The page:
Skip to main content

'Robbing from the public to build the private': New OHC report sheds light on plight of Ontario hospitals

Share

A scathing new report from the Ontario Health Coalition (OHC) is criticizing the Ford government’s handling of its publicly funded healthcare system, and accuses the provincial government of intentionally starving the system in order to fund private hospitals and for-profit clinics.

According to the OHC report, ‘Robbing from the public to build the private: The Ford government’s hospital privatization scheme,’ the public has funded local hospitals for the past 70 years, but local hospitals “in every region of Ontario have operating rooms sitting idle the majority of the time."

The report adds these spaces are going unused “while the Ford government is shunting unprecedented public money to private for-profit clinics and hospitals to build new operating rooms.”

Over the past year, the OHC has researched unused capacity in local public hospitals by conducting interviews with surgical staff and through freedom of information requests. Additional information was gathered from Ontario government budget and expense documents, media reports, contracts and accountability agreements.

The OHC alleges that the data reveals a “litany of examples of much higher costs and large funding increases provided by the Ford government to for-profit corporation clinics, hospitals and staffing agencies.”

At the same time, the OHC said the government has “imposed dollar cuts, deficits, and wage caps on public hospitals, robbing them of the ability to attract and retain staff and use their existing operating room capacity.”

In the report, the OHC points to a number of communities with functional but unused operating rooms across the province, including London, Southampton, and Wiarton. In addition, the report sheds light on the number of operating rooms that are closed "the majority of the time,” such as in late afternoons, evenings, overnight and/or on weekends.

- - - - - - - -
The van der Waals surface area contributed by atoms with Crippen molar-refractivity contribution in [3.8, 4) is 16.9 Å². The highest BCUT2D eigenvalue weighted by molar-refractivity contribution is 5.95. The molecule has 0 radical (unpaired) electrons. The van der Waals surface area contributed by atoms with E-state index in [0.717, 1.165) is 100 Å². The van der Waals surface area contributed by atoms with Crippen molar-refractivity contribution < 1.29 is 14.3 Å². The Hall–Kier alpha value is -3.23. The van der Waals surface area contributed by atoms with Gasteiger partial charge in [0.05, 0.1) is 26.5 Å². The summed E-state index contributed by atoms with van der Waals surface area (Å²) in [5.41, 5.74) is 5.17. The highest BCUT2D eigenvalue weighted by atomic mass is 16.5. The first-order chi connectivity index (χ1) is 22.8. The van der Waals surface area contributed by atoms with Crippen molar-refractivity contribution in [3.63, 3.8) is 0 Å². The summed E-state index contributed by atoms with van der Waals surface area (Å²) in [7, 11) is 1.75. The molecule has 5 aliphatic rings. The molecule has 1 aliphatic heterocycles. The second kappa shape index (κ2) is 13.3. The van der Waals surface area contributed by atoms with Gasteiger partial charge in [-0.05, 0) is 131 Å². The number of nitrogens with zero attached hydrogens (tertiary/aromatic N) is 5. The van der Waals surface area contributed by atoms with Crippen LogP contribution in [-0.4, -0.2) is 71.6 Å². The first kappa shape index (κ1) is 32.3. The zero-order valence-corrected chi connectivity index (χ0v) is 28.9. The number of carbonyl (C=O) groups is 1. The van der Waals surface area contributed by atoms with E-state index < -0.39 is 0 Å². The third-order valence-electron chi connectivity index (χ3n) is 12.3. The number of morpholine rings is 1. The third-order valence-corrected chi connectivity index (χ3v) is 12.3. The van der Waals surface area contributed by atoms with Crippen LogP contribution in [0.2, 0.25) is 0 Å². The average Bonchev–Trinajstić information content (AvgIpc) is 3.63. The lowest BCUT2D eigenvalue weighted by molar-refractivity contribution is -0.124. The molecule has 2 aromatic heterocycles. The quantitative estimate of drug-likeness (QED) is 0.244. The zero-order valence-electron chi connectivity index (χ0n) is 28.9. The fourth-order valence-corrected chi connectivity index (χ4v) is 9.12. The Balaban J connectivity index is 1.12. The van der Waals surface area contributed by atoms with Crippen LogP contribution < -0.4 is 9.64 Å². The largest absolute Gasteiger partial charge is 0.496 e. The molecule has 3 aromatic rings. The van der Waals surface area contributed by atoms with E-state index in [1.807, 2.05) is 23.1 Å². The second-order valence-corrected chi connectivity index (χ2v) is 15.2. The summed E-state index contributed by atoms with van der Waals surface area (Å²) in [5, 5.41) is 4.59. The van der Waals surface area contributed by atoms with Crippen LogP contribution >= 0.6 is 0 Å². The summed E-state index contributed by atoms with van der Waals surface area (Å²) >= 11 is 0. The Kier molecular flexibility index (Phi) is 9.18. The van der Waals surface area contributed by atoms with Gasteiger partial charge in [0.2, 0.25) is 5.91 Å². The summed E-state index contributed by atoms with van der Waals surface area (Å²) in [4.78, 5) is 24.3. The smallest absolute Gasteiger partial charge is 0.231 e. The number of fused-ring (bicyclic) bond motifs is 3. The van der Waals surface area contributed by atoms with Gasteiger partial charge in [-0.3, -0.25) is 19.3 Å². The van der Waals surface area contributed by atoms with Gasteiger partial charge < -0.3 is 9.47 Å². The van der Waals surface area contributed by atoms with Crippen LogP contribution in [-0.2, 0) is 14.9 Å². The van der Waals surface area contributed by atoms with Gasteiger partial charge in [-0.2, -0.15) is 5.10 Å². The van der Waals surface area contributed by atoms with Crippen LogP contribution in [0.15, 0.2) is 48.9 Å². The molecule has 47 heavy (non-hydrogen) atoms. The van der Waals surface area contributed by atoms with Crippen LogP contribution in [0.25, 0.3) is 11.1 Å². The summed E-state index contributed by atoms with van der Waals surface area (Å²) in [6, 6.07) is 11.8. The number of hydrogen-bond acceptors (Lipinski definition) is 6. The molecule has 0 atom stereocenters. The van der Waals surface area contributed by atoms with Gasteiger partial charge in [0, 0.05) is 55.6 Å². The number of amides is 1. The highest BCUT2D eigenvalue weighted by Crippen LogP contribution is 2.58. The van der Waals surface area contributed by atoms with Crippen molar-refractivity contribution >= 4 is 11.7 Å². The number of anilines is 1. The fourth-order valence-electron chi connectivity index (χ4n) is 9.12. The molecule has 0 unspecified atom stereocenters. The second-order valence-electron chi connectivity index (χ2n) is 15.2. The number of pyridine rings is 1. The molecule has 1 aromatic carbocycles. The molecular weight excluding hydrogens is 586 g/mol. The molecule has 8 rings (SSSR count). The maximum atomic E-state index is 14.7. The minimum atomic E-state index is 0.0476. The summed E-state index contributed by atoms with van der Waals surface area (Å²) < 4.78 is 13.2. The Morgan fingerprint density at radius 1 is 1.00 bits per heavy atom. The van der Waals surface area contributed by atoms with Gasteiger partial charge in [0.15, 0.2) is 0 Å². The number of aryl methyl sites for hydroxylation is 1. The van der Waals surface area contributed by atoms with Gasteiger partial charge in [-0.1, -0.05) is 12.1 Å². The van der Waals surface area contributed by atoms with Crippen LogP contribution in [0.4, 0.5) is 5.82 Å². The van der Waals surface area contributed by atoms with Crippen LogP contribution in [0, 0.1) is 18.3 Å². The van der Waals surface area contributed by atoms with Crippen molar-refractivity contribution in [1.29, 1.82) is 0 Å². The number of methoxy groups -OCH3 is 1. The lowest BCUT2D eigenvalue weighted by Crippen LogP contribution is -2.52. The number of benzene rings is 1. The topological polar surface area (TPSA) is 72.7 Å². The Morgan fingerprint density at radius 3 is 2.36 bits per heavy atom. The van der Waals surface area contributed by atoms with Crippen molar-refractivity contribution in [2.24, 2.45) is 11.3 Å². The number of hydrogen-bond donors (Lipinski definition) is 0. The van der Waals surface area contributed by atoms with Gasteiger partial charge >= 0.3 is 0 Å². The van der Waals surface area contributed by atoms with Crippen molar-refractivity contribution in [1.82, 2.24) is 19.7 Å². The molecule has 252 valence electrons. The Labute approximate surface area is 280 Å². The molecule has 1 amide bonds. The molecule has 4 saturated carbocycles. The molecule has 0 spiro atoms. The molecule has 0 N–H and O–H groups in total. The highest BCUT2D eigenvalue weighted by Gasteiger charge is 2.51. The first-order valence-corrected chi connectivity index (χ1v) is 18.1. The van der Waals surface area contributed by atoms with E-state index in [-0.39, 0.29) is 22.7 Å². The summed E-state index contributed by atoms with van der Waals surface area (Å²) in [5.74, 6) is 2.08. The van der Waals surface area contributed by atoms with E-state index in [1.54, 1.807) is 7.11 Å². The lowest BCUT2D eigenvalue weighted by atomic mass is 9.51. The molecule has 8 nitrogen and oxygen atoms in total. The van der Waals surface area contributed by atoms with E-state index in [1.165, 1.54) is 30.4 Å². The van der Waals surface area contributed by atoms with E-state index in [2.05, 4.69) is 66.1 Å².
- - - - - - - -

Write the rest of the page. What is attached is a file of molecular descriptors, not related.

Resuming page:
The OHC accuses the Ford government of slashing funding to public hospitals “while funding for-profit hospitals and clinics with increases up to and over 300 per cent,” and adds that Ontario funds its public hospitals at the lowest rate of all provinces.

“Hundreds of millions of dollars in public money is being used to dismantle and privatize our public hospitals, robbing the public to build the private,” said Natalie Mehra, OHC executive director.

The report also claims the provincial government is funding private for-profit hospitals at double the rate per surgery than public hospitals, is refusing to take action on agencies that charge up to three times more than public hospitals for staff, and “Chronically underspent the health care budget, shunting billions to contingency fund and budget surplus, while leaving hospitals in unprecedented crisis.”

“A few for-profit corporations are being enriched by the Ford government’s privatization scheme while our public hospitals and patients pay the price. It is beyond time that there is a rigorous investigation into who is benefitting from these policy choices and what their connections are to this government, because the costs and threats to our local public hospitals and the future of our single-tier public health system are very real and urgent,” Mehra said. 

CTVNews.ca Top Stories

Motion to allow keffiyehs at Ontario legislature fails

A motion to reverse a ban on the keffiyeh within Queen’s Park failed to receive unanimous consent Thursday just moments after Ontario Premier Doug Ford reiterated his view that prohibiting the garment in the House is divisive.

What does it mean to be 'house poor' and how can you avoid it?

The journey to home ownership can be exciting, but personal finance columnist Christopher Liew warns about the trappings of becoming 'house poor' -- where an overwhelming portion of your income is devoured by housing costs. Liew offers some practical strategies to maintain better financial health while owning a home.

Stay Connected